1 Chronicles 9:35-39

1 Samuel 13:1-5

Questions & Observations

Q. (1 Chronicles 9:37): I should have asked this a while ago.  Why is Jerusalem an important place?  What is there and why?

A. There’s a lot of answers to this question, and it is quite clear even from Genesis 14 that Salem/Jerusalem was an important religious place.  But, the answer to your question is likely that Jerusalem is the “high ground” in that area of Canaan.  It would have been a very strategic place to control, and it will, of course, become the capital of the entire nation, and then the nation of Judah.

Q. (1 Samuel 13:14): This is confusing to me.  Saul is saying that Samuel should have made a better choice, but God knew he would not be the one to lead Israel forever.  So, why is Samuel surprised?  God had not informed him that Saul was not the one?  Or, because Saul failed, God sought someone else and found him?  This is also reminiscent of Moses’ and Aaron’s missteps when they got water from a rock.

A. What Samuel is saying is that if Saul had been faithful, his DESCENDANTS would have ruled over the Israel forever.  Saul’s failings caused God to reject his line, but not immediately his personal rule — that comes later.  Note the way that Jonathan, Saul’s line, is actually the faithful one of the family, as this will play an important role in the subsequent story.

Q. (14:1-15): What do you say about Jonathan’s sideline battle?

A. Jonathan, unlike his father, sought the Lord’s guidance before acting.  When God gave him the sign he was looking for, he went for it.  As I mentioned, it will become clear that, for many reasons, Jonathan is a more faithful man of God than Saul is, which will make the subsequent events even more tragic.

Q. (14:15): Is it possible that our natural disasters today could be God’s responses to sin?

A. I personally do not think so (regardless of what Pat Robertson says).  Generally, when God uses a natural disaster as a punishment, the ones who will “reap” the disaster are fully aware of what will happen to them, and what they are being punished for.  I would say we would be hard pressed to prove such awareness today.  To me, natural disaster is proof that we live in a fallen world, and it is a regular opportunity for God to call people back to Himself in the aftermath — rather than punish them for sins.  I hope you see the difference.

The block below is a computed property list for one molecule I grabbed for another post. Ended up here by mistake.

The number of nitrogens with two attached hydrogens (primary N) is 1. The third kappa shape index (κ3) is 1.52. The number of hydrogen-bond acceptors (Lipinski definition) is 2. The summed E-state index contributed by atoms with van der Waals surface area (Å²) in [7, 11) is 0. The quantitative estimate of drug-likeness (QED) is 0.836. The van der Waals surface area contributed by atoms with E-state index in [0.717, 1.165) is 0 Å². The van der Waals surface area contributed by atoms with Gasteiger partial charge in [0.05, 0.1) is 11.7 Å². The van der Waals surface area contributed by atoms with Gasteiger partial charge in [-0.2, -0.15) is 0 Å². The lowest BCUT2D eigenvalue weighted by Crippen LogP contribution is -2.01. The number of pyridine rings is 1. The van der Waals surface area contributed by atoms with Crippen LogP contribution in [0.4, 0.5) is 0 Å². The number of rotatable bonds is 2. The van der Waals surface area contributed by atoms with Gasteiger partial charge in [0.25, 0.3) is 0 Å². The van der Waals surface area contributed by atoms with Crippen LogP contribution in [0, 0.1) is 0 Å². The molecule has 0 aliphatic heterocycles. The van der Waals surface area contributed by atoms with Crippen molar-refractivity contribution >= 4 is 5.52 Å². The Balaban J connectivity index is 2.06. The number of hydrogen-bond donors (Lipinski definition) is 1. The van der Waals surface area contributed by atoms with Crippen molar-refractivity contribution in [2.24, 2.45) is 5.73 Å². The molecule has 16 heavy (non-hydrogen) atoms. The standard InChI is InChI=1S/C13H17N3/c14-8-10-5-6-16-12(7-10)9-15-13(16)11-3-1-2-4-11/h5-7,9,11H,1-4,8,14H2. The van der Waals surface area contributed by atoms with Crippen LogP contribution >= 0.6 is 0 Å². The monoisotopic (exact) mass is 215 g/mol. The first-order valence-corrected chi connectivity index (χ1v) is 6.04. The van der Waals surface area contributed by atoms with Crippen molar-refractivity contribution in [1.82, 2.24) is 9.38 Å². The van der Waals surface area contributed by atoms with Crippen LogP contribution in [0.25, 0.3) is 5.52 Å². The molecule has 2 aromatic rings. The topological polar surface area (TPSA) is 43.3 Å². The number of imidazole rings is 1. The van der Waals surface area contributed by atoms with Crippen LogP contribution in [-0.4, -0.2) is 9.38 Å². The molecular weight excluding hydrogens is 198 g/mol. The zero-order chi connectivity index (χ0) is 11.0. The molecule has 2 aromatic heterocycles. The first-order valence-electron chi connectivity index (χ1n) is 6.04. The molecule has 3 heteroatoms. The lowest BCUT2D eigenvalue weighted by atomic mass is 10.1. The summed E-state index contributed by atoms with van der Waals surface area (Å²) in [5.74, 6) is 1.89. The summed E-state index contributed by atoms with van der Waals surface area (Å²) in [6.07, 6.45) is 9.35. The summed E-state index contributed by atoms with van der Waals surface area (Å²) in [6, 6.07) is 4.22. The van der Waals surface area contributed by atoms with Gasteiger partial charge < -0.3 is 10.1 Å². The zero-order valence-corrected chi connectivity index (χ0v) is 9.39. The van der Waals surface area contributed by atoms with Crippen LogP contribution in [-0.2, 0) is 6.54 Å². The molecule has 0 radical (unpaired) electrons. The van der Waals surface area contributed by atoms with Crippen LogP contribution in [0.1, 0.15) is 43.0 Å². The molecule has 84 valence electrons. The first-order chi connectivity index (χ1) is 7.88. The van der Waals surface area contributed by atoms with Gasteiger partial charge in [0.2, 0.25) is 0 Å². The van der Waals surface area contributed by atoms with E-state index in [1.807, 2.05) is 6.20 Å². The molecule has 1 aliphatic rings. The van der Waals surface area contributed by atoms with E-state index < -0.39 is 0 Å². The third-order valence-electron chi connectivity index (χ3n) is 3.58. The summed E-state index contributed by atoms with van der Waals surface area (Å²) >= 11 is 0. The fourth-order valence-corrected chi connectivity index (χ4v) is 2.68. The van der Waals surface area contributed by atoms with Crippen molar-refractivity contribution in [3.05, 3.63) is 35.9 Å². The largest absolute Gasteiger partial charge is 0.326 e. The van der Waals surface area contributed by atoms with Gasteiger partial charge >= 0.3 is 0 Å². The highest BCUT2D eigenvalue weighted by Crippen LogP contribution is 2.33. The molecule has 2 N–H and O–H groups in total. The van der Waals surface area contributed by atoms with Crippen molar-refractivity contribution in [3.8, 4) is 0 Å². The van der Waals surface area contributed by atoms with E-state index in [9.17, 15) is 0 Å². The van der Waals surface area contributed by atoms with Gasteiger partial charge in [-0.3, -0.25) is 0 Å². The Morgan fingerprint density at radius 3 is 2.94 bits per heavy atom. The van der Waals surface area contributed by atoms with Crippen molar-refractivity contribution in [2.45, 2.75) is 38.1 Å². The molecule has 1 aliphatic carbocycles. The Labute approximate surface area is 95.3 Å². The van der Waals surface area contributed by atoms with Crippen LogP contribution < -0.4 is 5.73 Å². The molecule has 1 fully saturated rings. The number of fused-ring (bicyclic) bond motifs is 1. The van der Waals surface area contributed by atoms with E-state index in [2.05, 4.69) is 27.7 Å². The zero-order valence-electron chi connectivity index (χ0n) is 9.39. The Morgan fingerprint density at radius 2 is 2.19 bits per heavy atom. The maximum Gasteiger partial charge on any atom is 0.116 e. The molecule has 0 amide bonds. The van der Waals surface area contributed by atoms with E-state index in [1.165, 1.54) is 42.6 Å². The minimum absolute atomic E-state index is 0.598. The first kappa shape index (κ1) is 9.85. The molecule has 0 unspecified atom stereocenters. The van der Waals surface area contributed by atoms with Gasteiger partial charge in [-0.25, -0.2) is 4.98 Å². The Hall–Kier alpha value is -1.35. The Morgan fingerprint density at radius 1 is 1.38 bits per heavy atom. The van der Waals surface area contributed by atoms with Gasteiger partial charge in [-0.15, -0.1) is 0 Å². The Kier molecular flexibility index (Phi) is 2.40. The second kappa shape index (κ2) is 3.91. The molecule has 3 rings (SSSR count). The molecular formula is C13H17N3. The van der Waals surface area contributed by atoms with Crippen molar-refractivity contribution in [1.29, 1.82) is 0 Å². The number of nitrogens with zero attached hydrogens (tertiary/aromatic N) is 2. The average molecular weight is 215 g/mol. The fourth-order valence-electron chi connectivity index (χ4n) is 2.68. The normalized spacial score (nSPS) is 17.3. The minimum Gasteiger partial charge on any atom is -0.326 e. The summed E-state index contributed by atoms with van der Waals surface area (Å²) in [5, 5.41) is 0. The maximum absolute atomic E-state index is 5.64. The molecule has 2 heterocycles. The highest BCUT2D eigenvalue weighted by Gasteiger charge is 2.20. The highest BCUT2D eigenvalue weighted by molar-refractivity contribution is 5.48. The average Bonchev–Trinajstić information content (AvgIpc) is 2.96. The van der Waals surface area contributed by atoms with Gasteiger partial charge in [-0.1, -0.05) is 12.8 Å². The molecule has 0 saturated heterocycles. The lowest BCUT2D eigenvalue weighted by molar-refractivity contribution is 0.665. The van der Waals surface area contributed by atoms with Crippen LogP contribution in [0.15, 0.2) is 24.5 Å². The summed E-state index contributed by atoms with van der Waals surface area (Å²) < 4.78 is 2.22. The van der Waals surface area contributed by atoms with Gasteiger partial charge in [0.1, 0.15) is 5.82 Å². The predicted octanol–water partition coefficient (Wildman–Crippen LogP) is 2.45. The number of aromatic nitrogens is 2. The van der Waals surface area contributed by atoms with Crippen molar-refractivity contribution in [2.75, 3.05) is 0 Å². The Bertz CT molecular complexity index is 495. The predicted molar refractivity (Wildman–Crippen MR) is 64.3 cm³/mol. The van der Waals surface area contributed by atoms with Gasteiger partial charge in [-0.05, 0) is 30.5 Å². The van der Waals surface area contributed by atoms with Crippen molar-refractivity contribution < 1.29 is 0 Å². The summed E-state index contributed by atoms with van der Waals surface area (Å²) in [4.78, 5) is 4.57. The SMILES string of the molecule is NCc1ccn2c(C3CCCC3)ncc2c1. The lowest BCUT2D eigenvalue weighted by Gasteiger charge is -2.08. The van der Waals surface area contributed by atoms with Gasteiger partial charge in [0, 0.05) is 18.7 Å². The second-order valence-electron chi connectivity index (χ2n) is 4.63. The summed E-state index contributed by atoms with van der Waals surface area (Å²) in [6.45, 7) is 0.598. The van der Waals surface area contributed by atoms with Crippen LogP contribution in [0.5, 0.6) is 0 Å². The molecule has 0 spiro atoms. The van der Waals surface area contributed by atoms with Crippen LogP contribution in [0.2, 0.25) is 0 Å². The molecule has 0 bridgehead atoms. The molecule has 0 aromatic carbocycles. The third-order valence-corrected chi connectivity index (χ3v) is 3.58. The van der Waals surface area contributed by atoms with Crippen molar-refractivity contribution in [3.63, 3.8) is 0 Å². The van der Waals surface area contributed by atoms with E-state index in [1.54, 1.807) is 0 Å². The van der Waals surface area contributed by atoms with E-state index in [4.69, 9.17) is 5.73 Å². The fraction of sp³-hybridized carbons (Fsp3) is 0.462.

Regardless of our position on such disasters, however, what Christians SHOULD be able to agree upon is that we should be willing to sacrifice and show God’s mercy to those who have suffered from these disasters.  We should see things like hurricanes and earthquakes as opportunities to serve and share the gospel, not as examples of God’s wrath.

O. (14:45): I’m glad this story didn’t end on a gruesome note.  I like seeing the Iraelites, as a whole body, support someone.

Q. (1 Samuel 14:49, 1 Chronicles 9:39): We have two different lists of sons of Saul here.  Rob, can you explain that?

A. Saul clearly had four sons, as the Chronicler tells us.  I don’t know why the last son is “left off” the chart, but it may have had to do with the children (male and female) who served in Saul’s court or council of advisors.  Since this fourth son was not part of that council (he may have come from a different mother than the other children), he is not a part of Samuel’s list.  We will see this other son in 2 Samuel, but I don’t want to spoil why.